However, their aggregate output hardly was not a significant factor in China’s overall energy needs. Even though hydropower as such is cheap, the initial investment for equipment and dam construction is very high. The situation for coal-power generation is the reverse, with relatively small investments needed for startup, and the high costs – especially environmental ones – arising later. Moreover, some of the relatively few hydro projects that were undertaken proved to be destructive to the economy, environment and people.

For instance, the collapse of iron dams on the Huai River in southeastern China in 1975 in the midst of a sudden storm caused an enormous loss of life. The Gezhouba Dam on the Yangtze River in Hubei province, built at great cost, has currently inadequate water levels in the reservoir. Moreover, river transportation has been severely disrupted by backups into the single ship lock, and serious water pollution in and around the reservoir has resulted in the near extinction of the famous white fin dolphin and the rare Yangtze River sturgeon.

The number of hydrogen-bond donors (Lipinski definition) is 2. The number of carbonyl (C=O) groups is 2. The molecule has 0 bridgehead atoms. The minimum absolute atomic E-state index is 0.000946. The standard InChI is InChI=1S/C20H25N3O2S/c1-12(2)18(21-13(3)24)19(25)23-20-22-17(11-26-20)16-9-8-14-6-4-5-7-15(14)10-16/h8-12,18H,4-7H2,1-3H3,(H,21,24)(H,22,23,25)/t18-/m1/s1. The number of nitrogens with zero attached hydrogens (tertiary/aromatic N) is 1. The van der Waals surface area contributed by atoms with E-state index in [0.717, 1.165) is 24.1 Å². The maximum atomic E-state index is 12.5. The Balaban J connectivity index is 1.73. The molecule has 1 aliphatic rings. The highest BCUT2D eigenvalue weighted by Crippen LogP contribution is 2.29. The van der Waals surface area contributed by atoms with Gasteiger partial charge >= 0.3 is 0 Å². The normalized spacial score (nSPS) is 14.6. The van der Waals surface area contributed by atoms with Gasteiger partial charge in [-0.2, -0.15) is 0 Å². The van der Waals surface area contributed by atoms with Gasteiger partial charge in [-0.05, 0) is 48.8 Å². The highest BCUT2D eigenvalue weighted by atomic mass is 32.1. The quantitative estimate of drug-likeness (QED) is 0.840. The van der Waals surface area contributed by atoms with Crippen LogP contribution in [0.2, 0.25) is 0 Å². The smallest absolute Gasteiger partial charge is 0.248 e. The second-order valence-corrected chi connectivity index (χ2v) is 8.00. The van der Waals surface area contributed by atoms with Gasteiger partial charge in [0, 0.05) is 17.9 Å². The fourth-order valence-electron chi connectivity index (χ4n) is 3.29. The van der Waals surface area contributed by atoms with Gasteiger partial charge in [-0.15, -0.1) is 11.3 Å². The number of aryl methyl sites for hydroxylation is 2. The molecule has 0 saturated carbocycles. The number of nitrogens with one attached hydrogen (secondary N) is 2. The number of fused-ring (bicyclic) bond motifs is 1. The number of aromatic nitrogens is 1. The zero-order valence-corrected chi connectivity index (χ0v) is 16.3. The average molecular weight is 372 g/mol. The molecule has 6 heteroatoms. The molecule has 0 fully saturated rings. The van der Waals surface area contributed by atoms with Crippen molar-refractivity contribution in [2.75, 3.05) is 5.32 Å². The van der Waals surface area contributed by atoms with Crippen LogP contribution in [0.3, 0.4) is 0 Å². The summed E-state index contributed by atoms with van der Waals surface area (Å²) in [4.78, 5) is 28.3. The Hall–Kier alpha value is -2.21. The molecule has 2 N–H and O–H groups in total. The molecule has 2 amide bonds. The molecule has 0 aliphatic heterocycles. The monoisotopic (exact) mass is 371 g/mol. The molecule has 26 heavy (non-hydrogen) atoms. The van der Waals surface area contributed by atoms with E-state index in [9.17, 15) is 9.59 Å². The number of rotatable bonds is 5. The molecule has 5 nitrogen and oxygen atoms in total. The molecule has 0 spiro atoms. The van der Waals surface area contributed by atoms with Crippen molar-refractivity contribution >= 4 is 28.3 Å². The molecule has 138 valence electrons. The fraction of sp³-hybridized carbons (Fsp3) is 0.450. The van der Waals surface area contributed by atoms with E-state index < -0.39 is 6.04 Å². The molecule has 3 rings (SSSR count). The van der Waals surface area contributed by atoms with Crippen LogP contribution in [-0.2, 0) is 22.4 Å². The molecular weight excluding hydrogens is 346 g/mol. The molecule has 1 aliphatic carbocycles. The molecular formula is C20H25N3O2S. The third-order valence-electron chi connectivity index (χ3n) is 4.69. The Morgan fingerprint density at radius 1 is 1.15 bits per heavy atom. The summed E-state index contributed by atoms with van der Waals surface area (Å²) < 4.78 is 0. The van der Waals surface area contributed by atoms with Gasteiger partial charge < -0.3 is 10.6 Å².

Electrical power derived from the dam’s turbines is expected to provide up to one-ninth of China’s output, the government estimates. It is also expected to tame the fabled Yangzi River. However, the Three Gorges Dam project is now surrounded by controversies from within China and abroad. There are allegations of corruption among officials involved with the project and there is fear of shoddy construction. There is also concern over claims that toxic materials and potential pollutants from industrial sites are piling up in the dam.